Today, I re-read one of my early blog posts, "The Nature of Work." I can't help looking at the synchronicity; I posted that at the very time I realized the full extent of the driven-ness that seemed such an inherent part of my personality. I set out on a course to started to systematically disassemble it. Clearly this dismantling is an ongoing process and yet one in which I can see definite change.
My musings about work back then were the beginnings of that journey; I was coming to the realization the the products of my work are more intangible than I grew up expecting them to be. I have yet to produce the great American novel or a fine painting. I don't have a single invention, patent nor any goods to show. I realized many years ago that I am unlikely to be "famous." Nonetheless, imaginary judges critique every word and action; and somehow I often fall short.
Like many of you, I was brought up by hard-working parents who set a good example of responsibility and productivity. Fair enough. At age 51, however, I think I can hardly blame them for any compunction toward proving myself that lingers on today. I think it is in our natures to make work tower in importance and define us -- but I don't think the fact that's it natural means it has to be that way! Lice are natural too -- but I don't want 'em!
These days, my major occupation is "mama." And yet, I can still quite easily get driven. So it turns out, after all these years, what I have always suspected is actually true -- it's not the job causing me stress, it's me!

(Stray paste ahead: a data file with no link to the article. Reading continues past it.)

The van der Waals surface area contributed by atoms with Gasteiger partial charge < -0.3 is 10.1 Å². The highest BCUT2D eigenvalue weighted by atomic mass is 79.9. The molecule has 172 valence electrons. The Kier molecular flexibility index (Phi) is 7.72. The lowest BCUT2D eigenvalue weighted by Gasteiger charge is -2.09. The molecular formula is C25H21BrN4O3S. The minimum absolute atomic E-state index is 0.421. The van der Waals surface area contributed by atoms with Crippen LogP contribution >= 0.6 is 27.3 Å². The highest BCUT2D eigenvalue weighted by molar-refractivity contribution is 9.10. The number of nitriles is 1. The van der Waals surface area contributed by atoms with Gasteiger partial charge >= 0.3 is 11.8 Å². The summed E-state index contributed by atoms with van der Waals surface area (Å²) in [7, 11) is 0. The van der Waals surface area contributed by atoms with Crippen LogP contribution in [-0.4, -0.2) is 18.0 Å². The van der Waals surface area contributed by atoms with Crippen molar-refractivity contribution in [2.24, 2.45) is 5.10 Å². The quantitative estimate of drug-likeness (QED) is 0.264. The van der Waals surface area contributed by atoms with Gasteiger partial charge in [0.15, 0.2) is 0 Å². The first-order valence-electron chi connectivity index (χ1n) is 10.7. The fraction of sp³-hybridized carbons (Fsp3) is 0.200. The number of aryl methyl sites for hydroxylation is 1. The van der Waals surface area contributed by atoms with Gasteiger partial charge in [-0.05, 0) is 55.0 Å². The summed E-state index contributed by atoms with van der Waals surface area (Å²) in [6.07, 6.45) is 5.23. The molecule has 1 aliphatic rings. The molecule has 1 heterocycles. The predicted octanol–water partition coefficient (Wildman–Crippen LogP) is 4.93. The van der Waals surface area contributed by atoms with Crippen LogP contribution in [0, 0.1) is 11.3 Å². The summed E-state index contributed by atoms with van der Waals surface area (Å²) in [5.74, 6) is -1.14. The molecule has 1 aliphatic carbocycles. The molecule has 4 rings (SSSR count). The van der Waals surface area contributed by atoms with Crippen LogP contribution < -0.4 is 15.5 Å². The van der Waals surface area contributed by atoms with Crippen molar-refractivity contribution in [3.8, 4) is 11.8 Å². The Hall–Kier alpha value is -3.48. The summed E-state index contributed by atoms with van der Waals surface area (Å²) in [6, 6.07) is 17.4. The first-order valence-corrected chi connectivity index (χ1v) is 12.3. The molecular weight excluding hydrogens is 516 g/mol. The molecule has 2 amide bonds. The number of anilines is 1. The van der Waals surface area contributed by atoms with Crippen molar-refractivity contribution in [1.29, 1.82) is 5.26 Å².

I know that what is required is radical truth telling. What life is demanding of me is that I determine what is truly of value and rewrite the code for that scrolling critique that runs my internal Twitter status. I am doing some self-remembering lately. I recommend it!
Here are some things you can do to dismantle the driven-ness in you:
- Several times each day (set an alarm) pause to take a couple of deep breaths and take a look around. Refocus your life to the present.
- Write down the lies you are telling yourself (i.e., "I have to be perfect," "I have to get a promotion"); it's safe to assume that if it starts with "I have to . . ." it bears examining.
- Write down a "being" goal each day; we are all pretty good at making to-do lists, how about a "to be" list?
These things are pulling the plug on the stress for me; I am living that "bright life" more often these days. Let me know how it goes for you!
The very beating of your heart has meaning and purpose.
Your actions have value far greater than silver or gold.
Your life... and what you do with it today...matters forever.
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